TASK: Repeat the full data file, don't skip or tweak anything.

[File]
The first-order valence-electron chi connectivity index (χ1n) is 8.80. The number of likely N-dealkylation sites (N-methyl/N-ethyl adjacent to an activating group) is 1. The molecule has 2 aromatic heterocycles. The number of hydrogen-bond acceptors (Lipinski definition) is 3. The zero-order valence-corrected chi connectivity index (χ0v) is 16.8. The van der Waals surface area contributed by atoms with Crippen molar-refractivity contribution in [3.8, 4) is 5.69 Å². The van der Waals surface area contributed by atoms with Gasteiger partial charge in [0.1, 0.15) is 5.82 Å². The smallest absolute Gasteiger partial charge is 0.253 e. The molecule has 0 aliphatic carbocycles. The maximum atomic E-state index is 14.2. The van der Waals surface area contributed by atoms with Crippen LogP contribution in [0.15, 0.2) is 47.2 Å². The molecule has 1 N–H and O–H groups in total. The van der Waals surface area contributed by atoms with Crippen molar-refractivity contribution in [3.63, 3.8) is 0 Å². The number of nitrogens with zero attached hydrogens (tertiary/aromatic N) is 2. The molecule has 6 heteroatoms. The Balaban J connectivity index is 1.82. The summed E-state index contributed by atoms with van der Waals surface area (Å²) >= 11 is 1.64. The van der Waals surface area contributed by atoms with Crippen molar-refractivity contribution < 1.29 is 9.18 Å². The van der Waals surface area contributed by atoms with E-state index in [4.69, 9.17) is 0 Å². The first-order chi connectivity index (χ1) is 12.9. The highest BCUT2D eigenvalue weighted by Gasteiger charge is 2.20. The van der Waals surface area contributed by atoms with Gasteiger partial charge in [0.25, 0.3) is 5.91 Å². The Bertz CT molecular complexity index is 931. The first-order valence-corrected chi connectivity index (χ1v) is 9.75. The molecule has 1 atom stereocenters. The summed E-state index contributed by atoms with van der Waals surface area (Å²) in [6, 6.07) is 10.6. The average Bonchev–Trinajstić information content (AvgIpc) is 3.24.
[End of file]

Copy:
The first-order valence-electron chi connectivity index (χ1n) is 8.80. The number of likely N-dealkylation sites (N-methyl/N-ethyl adjacent to an activating group) is 1. The molecule has 2 aromatic heterocycles. The number of hydrogen-bond acceptors (Lipinski definition) is 3. The zero-order valence-corrected chi connectivity index (χ0v) is 16.8. The van der Waals surface area contributed by atoms with Crippen molar-refractivity contribution in [3.8, 4) is 5.69 Å². The van der Waals surface area contributed by atoms with Gasteiger partial charge in [0.1, 0.15) is 5.82 Å². The smallest absolute Gasteiger partial charge is 0.253 e. The molecule has 0 aliphatic carbocycles. The maximum atomic E-state index is 14.2. The van der Waals surface area contributed by atoms with Crippen LogP contribution in [0.15, 0.2) is 47.2 Å². The molecule has 1 N–H and O–H groups in total. The van der Waals surface area contributed by atoms with Crippen molar-refractivity contribution in [3.63, 3.8) is 0 Å². The number of nitrogens with zero attached hydrogens (tertiary/aromatic N) is 2. The molecule has 6 heteroatoms. The Balaban J connectivity index is 1.82. The summed E-state index contributed by atoms with van der Waals surface area (Å²) >= 11 is 1.64. The van der Waals surface area contributed by atoms with Crippen molar-refractivity contribution < 1.29 is 9.18 Å². The van der Waals surface area contributed by atoms with E-state index in [4.69, 9.17) is 0 Å². The first-order chi connectivity index (χ1) is 12.9. The highest BCUT2D eigenvalue weighted by Gasteiger charge is 2.20. The van der Waals surface area contributed by atoms with Gasteiger partial charge in [0.25, 0.3) is 5.91 Å². The Bertz CT molecular complexity index is 931. The first-order valence-corrected chi connectivity index (χ1v) is 9.75. The molecule has 1 atom stereocenters. The summed E-state index contributed by atoms with van der Waals surface area (Å²) in [6, 6.07) is 10.6. The average Bonchev–Trinajstić information content (AvgIpc) is 3.24.